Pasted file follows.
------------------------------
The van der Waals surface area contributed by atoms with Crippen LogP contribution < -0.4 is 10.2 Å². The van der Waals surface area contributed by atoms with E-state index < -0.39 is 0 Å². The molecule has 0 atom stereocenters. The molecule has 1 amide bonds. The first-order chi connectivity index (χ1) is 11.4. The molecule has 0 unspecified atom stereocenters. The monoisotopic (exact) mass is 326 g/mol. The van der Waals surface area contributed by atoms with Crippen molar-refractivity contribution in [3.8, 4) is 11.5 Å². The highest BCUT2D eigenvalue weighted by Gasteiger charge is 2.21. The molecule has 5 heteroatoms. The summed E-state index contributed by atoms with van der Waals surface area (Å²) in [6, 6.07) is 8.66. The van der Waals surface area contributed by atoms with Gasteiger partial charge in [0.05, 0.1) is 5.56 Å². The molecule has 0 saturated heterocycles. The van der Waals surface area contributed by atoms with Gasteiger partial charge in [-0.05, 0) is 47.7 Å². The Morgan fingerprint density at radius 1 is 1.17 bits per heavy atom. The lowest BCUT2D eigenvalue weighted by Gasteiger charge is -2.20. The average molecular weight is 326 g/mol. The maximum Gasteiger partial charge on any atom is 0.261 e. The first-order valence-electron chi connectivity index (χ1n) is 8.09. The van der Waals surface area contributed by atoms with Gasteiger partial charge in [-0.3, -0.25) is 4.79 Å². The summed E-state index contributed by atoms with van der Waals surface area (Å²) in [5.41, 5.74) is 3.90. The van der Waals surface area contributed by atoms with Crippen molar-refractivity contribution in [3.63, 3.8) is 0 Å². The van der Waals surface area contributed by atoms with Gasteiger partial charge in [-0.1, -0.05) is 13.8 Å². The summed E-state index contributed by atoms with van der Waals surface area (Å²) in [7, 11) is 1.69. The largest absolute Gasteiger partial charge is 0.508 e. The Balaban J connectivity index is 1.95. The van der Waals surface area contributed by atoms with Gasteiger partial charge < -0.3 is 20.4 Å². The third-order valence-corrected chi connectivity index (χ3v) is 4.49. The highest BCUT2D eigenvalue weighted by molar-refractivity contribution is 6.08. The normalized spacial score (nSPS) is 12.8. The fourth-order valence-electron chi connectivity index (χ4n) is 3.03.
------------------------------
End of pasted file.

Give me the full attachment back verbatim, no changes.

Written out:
The van der Waals surface area contributed by atoms with Crippen LogP contribution < -0.4 is 10.2 Å². The van der Waals surface area contributed by atoms with E-state index < -0.39 is 0 Å². The molecule has 0 atom stereocenters. The molecule has 1 amide bonds. The first-order chi connectivity index (χ1) is 11.4. The molecule has 0 unspecified atom stereocenters. The monoisotopic (exact) mass is 326 g/mol. The van der Waals surface area contributed by atoms with Crippen molar-refractivity contribution in [3.8, 4) is 11.5 Å². The highest BCUT2D eigenvalue weighted by Gasteiger charge is 2.21. The molecule has 5 heteroatoms. The summed E-state index contributed by atoms with van der Waals surface area (Å²) in [6, 6.07) is 8.66. The van der Waals surface area contributed by atoms with Gasteiger partial charge in [0.05, 0.1) is 5.56 Å². The molecule has 0 saturated heterocycles. The van der Waals surface area contributed by atoms with Gasteiger partial charge in [-0.05, 0) is 47.7 Å². The Morgan fingerprint density at radius 1 is 1.17 bits per heavy atom. The lowest BCUT2D eigenvalue weighted by Gasteiger charge is -2.20. The average molecular weight is 326 g/mol. The maximum Gasteiger partial charge on any atom is 0.261 e. The first-order valence-electron chi connectivity index (χ1n) is 8.09. The van der Waals surface area contributed by atoms with Gasteiger partial charge in [-0.3, -0.25) is 4.79 Å². The summed E-state index contributed by atoms with van der Waals surface area (Å²) in [5.41, 5.74) is 3.90. The van der Waals surface area contributed by atoms with Crippen molar-refractivity contribution in [3.63, 3.8) is 0 Å². The van der Waals surface area contributed by atoms with Gasteiger partial charge in [-0.1, -0.05) is 13.8 Å². The summed E-state index contributed by atoms with van der Waals surface area (Å²) in [7, 11) is 1.69. The largest absolute Gasteiger partial charge is 0.508 e. The Balaban J connectivity index is 1.95. The van der Waals surface area contributed by atoms with Gasteiger partial charge < -0.3 is 20.4 Å². The third-order valence-corrected chi connectivity index (χ3v) is 4.49. The highest BCUT2D eigenvalue weighted by molar-refractivity contribution is 6.08. The normalized spacial score (nSPS) is 12.8. The fourth-order valence-electron chi connectivity index (χ4n) is 3.03.